For instance, Hillman uses the daimon to justify the traditional male inability to maintain substantive interpersonal relationships. In his discussion of “male absence,” Hillman theorizes that men’s daimons call them away from hearth and home, and that to deny men the freedom to roam is to condemn them to a lifetime of aimless frustration. But I find suspect any theory that purports to explain what people do based on inherent, gender-specific traits. If that’s not sexism, I don’t know what is.
“Fathers have been far away for centuries,” Hillman says, and he infers from this state of affairs that men are called to roam and women are not. The jet-setting women of today’s world disprove this notion, but before modern technology leveled the playing field, it wasn’t so easy for mothers to travel. They couldn’t ride a horse while giving birth, or swing a sword in battle while nursing a baby. Men capitalized upon this by constructing social norms that viewed male freedom and female servitude as natural and necessary. But fathers have roamed more than mothers only because they’ve been more able to, both physiologically and socially. Hillman’s explanation for why the father has roamed more than the mother — “His job is elsewhere” — is not qualitatively different from the usual essentialist explanations for gender inequities, such as “Men are just more aggressive.”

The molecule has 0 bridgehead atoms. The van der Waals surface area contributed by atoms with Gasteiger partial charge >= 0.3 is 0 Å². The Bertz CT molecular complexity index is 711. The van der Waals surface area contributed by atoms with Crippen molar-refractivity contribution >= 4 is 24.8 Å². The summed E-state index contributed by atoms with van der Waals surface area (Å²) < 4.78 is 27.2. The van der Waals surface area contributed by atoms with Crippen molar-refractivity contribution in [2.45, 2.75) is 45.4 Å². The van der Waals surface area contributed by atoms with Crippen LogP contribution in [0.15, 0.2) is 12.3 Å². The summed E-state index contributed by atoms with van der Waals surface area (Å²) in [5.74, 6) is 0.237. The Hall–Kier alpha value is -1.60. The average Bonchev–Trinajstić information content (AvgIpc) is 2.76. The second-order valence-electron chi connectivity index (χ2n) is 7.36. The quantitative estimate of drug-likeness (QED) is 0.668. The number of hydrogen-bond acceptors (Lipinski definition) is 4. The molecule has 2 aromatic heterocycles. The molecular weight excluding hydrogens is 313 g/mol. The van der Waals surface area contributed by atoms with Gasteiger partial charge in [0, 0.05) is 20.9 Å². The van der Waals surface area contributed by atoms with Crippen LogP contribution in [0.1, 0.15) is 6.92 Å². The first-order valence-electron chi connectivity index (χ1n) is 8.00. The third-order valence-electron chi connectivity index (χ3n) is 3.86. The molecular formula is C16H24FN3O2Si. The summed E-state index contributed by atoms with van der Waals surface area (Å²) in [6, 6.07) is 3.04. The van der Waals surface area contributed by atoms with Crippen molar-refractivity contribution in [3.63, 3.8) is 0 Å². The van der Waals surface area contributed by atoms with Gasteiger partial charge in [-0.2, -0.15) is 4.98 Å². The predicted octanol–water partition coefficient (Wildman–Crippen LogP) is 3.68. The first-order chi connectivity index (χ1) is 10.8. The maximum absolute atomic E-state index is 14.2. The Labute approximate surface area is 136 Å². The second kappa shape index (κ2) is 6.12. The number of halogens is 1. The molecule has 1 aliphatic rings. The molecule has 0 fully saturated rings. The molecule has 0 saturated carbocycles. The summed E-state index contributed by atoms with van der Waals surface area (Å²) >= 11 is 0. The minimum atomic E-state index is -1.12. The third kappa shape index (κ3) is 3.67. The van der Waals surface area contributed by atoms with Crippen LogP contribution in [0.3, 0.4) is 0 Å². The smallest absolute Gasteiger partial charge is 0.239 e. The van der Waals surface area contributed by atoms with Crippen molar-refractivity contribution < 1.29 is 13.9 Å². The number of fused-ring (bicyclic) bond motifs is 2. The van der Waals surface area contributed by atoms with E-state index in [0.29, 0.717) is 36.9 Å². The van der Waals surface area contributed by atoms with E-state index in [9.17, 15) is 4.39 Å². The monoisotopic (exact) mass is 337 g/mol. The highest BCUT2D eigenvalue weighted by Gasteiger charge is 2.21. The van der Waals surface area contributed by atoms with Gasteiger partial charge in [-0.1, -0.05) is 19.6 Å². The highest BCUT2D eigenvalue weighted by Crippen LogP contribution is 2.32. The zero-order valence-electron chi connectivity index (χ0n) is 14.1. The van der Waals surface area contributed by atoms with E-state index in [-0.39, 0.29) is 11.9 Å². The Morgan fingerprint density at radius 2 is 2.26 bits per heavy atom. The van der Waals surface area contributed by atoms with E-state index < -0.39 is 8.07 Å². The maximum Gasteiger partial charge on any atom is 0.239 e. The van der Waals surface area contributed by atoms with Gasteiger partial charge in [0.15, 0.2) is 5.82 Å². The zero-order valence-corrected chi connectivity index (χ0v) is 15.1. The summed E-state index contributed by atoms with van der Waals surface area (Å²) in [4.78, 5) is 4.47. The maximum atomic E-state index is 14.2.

Even when they’re not physically absent, many men still withhold their emotions from their relationships, which is the most pervasive and most damaging form of male absence. We poke fun at Dad because we’re not allowed to enter into mutually satisfying, loving relationships with him. The fatherly rage of the past has become the fatherly befuddlement of today, but both are equally unsuited to genuine relationship. Of course, Hillman might explain this by saying it would be contradictory to the male daimon to have mutually satisfactory loving relationships. That’s the convenient thing about any essentialist theory: you can designate any character trait as essential and therefore beyond reproach.
I know the daimon is a myth and therefore not meant to be apprehended in strict, critical ways. Still, I just can’t buy into it, especially when racism, sexism, and homophobia have already demonstrated the ample harm essentialist myths can do.